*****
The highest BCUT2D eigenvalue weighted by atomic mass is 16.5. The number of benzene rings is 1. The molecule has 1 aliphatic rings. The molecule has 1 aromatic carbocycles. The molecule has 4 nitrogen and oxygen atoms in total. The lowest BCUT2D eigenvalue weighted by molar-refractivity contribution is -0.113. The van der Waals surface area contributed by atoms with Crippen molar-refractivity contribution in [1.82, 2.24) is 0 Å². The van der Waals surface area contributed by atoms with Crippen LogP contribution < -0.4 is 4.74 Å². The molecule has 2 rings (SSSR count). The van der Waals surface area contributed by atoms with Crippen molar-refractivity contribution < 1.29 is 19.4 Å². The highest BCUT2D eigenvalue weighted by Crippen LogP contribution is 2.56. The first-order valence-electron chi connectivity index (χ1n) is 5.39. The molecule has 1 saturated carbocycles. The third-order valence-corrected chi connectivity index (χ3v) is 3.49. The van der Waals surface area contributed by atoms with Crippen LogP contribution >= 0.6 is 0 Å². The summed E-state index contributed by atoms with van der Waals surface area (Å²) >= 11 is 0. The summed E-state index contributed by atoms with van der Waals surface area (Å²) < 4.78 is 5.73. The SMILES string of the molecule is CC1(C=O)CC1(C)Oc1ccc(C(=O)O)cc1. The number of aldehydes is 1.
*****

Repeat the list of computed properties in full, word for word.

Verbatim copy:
The highest BCUT2D eigenvalue weighted by atomic mass is 16.5. The number of benzene rings is 1. The molecule has 1 aliphatic rings. The molecule has 1 aromatic carbocycles. The molecule has 4 nitrogen and oxygen atoms in total. The lowest BCUT2D eigenvalue weighted by molar-refractivity contribution is -0.113. The van der Waals surface area contributed by atoms with Crippen molar-refractivity contribution in [1.82, 2.24) is 0 Å². The van der Waals surface area contributed by atoms with Crippen LogP contribution < -0.4 is 4.74 Å². The molecule has 2 rings (SSSR count). The van der Waals surface area contributed by atoms with Crippen molar-refractivity contribution < 1.29 is 19.4 Å². The highest BCUT2D eigenvalue weighted by Crippen LogP contribution is 2.56. The first-order valence-electron chi connectivity index (χ1n) is 5.39. The molecule has 1 saturated carbocycles. The third-order valence-corrected chi connectivity index (χ3v) is 3.49. The van der Waals surface area contributed by atoms with Crippen LogP contribution >= 0.6 is 0 Å². The summed E-state index contributed by atoms with van der Waals surface area (Å²) >= 11 is 0. The summed E-state index contributed by atoms with van der Waals surface area (Å²) < 4.78 is 5.73. The SMILES string of the molecule is CC1(C=O)CC1(C)Oc1ccc(C(=O)O)cc1. The number of aldehydes is 1.